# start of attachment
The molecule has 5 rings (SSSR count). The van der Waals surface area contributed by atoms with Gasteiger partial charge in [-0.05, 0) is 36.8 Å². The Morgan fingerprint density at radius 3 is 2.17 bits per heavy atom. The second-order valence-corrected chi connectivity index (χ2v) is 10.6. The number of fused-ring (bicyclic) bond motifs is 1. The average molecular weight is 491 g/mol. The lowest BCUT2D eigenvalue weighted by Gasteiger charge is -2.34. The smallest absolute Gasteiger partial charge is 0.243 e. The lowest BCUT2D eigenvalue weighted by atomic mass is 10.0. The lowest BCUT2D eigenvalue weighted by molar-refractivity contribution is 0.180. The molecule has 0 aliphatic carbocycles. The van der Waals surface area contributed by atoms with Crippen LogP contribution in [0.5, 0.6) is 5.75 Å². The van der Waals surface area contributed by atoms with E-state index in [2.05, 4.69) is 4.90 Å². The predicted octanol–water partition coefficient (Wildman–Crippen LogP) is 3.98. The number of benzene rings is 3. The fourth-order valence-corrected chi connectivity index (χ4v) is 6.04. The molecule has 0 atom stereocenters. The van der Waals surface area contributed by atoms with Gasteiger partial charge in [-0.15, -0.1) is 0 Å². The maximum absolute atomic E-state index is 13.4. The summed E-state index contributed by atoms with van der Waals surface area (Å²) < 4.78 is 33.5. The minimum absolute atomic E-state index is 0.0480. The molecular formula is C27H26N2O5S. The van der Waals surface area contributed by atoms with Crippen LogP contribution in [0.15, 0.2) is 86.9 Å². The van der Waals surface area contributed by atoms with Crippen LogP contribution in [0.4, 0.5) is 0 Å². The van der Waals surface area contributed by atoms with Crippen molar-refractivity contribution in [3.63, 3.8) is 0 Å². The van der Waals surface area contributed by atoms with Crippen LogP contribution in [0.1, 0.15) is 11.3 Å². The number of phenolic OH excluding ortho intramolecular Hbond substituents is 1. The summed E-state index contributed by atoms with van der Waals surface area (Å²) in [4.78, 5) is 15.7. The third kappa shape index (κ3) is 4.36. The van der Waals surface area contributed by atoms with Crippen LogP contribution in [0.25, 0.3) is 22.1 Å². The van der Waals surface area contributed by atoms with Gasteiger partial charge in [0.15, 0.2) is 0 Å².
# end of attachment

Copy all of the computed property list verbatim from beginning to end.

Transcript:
The molecule has 5 rings (SSSR count). The van der Waals surface area contributed by atoms with Gasteiger partial charge in [-0.05, 0) is 36.8 Å². The Morgan fingerprint density at radius 3 is 2.17 bits per heavy atom. The second-order valence-corrected chi connectivity index (χ2v) is 10.6. The number of fused-ring (bicyclic) bond motifs is 1. The average molecular weight is 491 g/mol. The lowest BCUT2D eigenvalue weighted by Gasteiger charge is -2.34. The smallest absolute Gasteiger partial charge is 0.243 e. The lowest BCUT2D eigenvalue weighted by atomic mass is 10.0. The lowest BCUT2D eigenvalue weighted by molar-refractivity contribution is 0.180. The molecule has 0 aliphatic carbocycles. The van der Waals surface area contributed by atoms with Crippen LogP contribution in [0.5, 0.6) is 5.75 Å². The van der Waals surface area contributed by atoms with E-state index in [2.05, 4.69) is 4.90 Å². The predicted octanol–water partition coefficient (Wildman–Crippen LogP) is 3.98. The number of benzene rings is 3. The fourth-order valence-corrected chi connectivity index (χ4v) is 6.04. The molecule has 0 atom stereocenters. The van der Waals surface area contributed by atoms with Gasteiger partial charge in [-0.15, -0.1) is 0 Å². The maximum absolute atomic E-state index is 13.4. The summed E-state index contributed by atoms with van der Waals surface area (Å²) < 4.78 is 33.5. The minimum absolute atomic E-state index is 0.0480. The molecular formula is C27H26N2O5S. The van der Waals surface area contributed by atoms with Crippen LogP contribution in [0.15, 0.2) is 86.9 Å². The van der Waals surface area contributed by atoms with Crippen LogP contribution in [0.4, 0.5) is 0 Å². The van der Waals surface area contributed by atoms with Crippen molar-refractivity contribution in [3.63, 3.8) is 0 Å². The van der Waals surface area contributed by atoms with Crippen LogP contribution in [0.1, 0.15) is 11.3 Å². The number of phenolic OH excluding ortho intramolecular Hbond substituents is 1. The summed E-state index contributed by atoms with van der Waals surface area (Å²) in [4.78, 5) is 15.7. The third kappa shape index (κ3) is 4.36. The van der Waals surface area contributed by atoms with Crippen LogP contribution in [0.25, 0.3) is 22.1 Å². The van der Waals surface area contributed by atoms with Gasteiger partial charge in [0.15, 0.2) is 0 Å².